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Are tracker funds safe/better than bank savings products? watch

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    So I'll graduate in June and will have around £5-7,000 in the bank.

    Wanted to know if anyone could point me in a direction to increase my investment knowledge, any books anyone can recommend? Basically, with falling inflation, IR aren't gonna go up for some time and maybe I'm better off with a tracker fund, but I don't know much about them/the risks/the positives/the negatives or any alternative product which could meet my needs.

    I wouldn't mind something with moderate risk as I'm young and wouldn't be devastated if the money vanished, but I don't particularly want something so low risk that I may as well keep my money in the bank.

    Thanks
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    Safer? No, your investment can go down as well as up so you could lose it all and you won't be protected like you would if a bank were to collapse.

    Do your research and decide whether you can risk losses.
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    (Original post by tehFrance)
    Safer? No, your investment can go down as well as up so you could lose it all and you won't be protected like you would if a bank were to collapse.

    Do your research and decide whether you can risk losses.
    Any sites I can research off?
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    (Original post by wannabeaca)
    Any sites I can research off?
    http://monevator.com/

    Is generally considered one of the best beginner UK investment sites dealing with tracker funds.
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    It's a kind of meaningless question. A 100% US T-bill fund might well be safer than a British bank account. It's certainly safer than an Argentine bank account. Conversely a 100% world stock market fund is likely to be a lot more volatile in the short term, but give a much better in the long term.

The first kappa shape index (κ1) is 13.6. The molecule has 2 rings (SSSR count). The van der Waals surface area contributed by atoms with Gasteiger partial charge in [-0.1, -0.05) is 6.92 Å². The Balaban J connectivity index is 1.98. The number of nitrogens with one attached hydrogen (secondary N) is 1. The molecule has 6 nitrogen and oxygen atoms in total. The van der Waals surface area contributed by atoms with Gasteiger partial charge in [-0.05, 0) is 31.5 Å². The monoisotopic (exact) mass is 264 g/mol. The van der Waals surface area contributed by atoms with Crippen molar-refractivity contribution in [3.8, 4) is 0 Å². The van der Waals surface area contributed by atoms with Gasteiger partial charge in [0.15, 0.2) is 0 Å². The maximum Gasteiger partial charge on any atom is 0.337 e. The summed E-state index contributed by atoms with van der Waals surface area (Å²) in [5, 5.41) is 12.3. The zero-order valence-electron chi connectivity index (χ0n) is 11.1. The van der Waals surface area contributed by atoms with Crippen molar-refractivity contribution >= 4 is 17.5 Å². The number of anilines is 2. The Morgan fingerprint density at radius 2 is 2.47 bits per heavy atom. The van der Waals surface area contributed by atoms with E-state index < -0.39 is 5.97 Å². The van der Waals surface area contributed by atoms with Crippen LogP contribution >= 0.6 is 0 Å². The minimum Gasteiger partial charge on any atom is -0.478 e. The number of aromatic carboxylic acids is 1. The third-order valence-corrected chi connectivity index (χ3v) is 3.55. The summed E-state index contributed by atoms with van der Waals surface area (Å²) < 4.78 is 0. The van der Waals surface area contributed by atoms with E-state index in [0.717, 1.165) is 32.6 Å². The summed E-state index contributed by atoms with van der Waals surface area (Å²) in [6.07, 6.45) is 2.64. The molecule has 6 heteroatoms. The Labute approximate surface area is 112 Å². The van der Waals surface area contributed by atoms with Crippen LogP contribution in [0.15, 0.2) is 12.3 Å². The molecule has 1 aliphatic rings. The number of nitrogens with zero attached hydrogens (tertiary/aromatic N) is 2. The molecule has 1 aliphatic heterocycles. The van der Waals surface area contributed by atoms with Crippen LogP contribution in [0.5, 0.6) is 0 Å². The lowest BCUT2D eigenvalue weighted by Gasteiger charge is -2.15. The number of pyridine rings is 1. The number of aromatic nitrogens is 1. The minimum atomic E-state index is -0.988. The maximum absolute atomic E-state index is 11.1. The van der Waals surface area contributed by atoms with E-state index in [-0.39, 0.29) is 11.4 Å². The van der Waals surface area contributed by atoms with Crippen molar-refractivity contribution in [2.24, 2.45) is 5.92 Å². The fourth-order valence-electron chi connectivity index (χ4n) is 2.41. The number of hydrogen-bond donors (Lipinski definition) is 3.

So it's better to ask what you are saving money for, and how best to achieve it.
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    (Original post by Observatory)
    It's a kind of meaningless question. A 100% US T-bill fund might well be safer than a British bank account. It's certainly safer than an Argentine bank account. Conversely a 100% world stock market fund is likely to be a lot more volatile in the short term, but give a much better in the long term.

    So it's better to ask what you are saving money for, and how best to achieve it.
    I don't really have a goal in mind, maybe saving to pay for a house extension in a few years but that's not definite.

    £10-15k would be nice but I'm going to continue to add to this amount in the coming years, I've always been one to have money left over from jobs, grants, pocket money etc.
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    (Original post by wannabeaca)
    I don't really have a goal in mind, maybe saving to pay for a house extension in a few years but that's not definite.

    £10-15k would be nice but I'm going to continue to add to this amount in the coming years, I've always been one to have money left over from jobs, grants, pocket money etc.
    If you plan to spend the money in less than five years, and it's not a very large sum, I would stick with the banks. The stock market can easily go down and stay down for longer than 5 years. So can long term bonds.

    I would say before you start thinking about saving for this sort of discretionary spending you should consider what you plan to do about your pension. Stock investments work best for pensions, especially for young people, because the time horizon is so long that the inherent volatility of stocks tends to be averaged out. Consider this for instance.
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    do you have employment and if so how secure s it? Will you need a depost for a flat/ want to buy a car? Everyone should have some money in the bank for emergencies and 6 months salary is a good rule of thumb. This sitehttp://www.fool.co.uk/ will give you a lot of advice.
 
 
 
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